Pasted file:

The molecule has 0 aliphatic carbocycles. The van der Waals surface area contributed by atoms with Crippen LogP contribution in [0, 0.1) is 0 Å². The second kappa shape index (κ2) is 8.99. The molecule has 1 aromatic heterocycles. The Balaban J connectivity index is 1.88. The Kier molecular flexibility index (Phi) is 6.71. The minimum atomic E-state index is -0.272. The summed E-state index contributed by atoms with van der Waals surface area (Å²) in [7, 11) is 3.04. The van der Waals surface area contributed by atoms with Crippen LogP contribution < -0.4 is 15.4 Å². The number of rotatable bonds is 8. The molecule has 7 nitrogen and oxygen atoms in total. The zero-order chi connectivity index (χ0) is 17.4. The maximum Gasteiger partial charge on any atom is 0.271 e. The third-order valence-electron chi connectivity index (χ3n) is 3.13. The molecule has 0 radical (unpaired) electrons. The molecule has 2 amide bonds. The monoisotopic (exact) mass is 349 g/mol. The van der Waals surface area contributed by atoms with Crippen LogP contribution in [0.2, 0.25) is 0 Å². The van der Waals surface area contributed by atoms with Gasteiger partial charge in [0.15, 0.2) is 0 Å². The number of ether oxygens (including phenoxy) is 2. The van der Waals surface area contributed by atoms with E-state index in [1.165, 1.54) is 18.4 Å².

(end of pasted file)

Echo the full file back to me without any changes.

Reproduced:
The molecule has 0 aliphatic carbocycles. The van der Waals surface area contributed by atoms with Crippen LogP contribution in [0, 0.1) is 0 Å². The second kappa shape index (κ2) is 8.99. The molecule has 1 aromatic heterocycles. The Balaban J connectivity index is 1.88. The Kier molecular flexibility index (Phi) is 6.71. The minimum atomic E-state index is -0.272. The summed E-state index contributed by atoms with van der Waals surface area (Å²) in [7, 11) is 3.04. The van der Waals surface area contributed by atoms with Crippen LogP contribution < -0.4 is 15.4 Å². The number of rotatable bonds is 8. The molecule has 7 nitrogen and oxygen atoms in total. The zero-order chi connectivity index (χ0) is 17.4. The maximum Gasteiger partial charge on any atom is 0.271 e. The third-order valence-electron chi connectivity index (χ3n) is 3.13. The molecule has 0 radical (unpaired) electrons. The molecule has 2 amide bonds. The monoisotopic (exact) mass is 349 g/mol. The van der Waals surface area contributed by atoms with Crippen LogP contribution in [0.2, 0.25) is 0 Å². The van der Waals surface area contributed by atoms with Gasteiger partial charge in [0.15, 0.2) is 0 Å². The number of ether oxygens (including phenoxy) is 2. The van der Waals surface area contributed by atoms with E-state index in [1.165, 1.54) is 18.4 Å².